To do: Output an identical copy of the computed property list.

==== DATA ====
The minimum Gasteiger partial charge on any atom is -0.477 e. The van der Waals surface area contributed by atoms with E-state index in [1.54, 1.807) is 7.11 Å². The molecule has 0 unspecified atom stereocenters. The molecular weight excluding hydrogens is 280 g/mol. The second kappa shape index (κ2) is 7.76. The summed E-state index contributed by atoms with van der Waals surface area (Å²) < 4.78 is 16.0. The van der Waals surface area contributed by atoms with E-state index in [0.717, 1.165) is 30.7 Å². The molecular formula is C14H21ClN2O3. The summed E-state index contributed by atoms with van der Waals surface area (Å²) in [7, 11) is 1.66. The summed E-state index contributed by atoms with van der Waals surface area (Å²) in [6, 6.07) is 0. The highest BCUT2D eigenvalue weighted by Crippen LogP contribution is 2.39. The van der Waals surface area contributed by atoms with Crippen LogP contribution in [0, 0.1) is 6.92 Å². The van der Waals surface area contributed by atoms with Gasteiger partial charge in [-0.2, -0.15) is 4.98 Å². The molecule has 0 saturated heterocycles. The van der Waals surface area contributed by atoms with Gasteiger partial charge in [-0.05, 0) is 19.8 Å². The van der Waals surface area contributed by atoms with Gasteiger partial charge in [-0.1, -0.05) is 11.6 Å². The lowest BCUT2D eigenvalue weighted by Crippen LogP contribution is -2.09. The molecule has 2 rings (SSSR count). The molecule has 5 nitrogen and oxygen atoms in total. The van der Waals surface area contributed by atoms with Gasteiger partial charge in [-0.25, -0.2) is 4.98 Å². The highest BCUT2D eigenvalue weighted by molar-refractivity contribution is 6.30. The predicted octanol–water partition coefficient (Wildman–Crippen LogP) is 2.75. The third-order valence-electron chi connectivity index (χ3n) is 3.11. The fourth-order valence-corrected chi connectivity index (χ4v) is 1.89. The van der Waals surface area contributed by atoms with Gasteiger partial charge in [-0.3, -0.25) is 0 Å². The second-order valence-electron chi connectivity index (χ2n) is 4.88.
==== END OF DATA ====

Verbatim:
The minimum Gasteiger partial charge on any atom is -0.477 e. The van der Waals surface area contributed by atoms with E-state index in [1.54, 1.807) is 7.11 Å². The molecule has 0 unspecified atom stereocenters. The molecular weight excluding hydrogens is 280 g/mol. The second kappa shape index (κ2) is 7.76. The summed E-state index contributed by atoms with van der Waals surface area (Å²) < 4.78 is 16.0. The van der Waals surface area contributed by atoms with E-state index in [0.717, 1.165) is 30.7 Å². The molecular formula is C14H21ClN2O3. The summed E-state index contributed by atoms with van der Waals surface area (Å²) in [7, 11) is 1.66. The summed E-state index contributed by atoms with van der Waals surface area (Å²) in [6, 6.07) is 0. The highest BCUT2D eigenvalue weighted by Crippen LogP contribution is 2.39. The van der Waals surface area contributed by atoms with Crippen LogP contribution in [0, 0.1) is 6.92 Å². The van der Waals surface area contributed by atoms with Gasteiger partial charge in [-0.2, -0.15) is 4.98 Å². The molecule has 0 saturated heterocycles. The van der Waals surface area contributed by atoms with Gasteiger partial charge in [-0.05, 0) is 19.8 Å². The van der Waals surface area contributed by atoms with Gasteiger partial charge in [-0.1, -0.05) is 11.6 Å². The lowest BCUT2D eigenvalue weighted by Crippen LogP contribution is -2.09. The molecule has 2 rings (SSSR count). The molecule has 5 nitrogen and oxygen atoms in total. The van der Waals surface area contributed by atoms with Gasteiger partial charge in [-0.25, -0.2) is 4.98 Å². The highest BCUT2D eigenvalue weighted by molar-refractivity contribution is 6.30. The predicted octanol–water partition coefficient (Wildman–Crippen LogP) is 2.75. The third-order valence-electron chi connectivity index (χ3n) is 3.11. The fourth-order valence-corrected chi connectivity index (χ4v) is 1.89. The van der Waals surface area contributed by atoms with Gasteiger partial charge in [-0.3, -0.25) is 0 Å². The second-order valence-electron chi connectivity index (χ2n) is 4.88.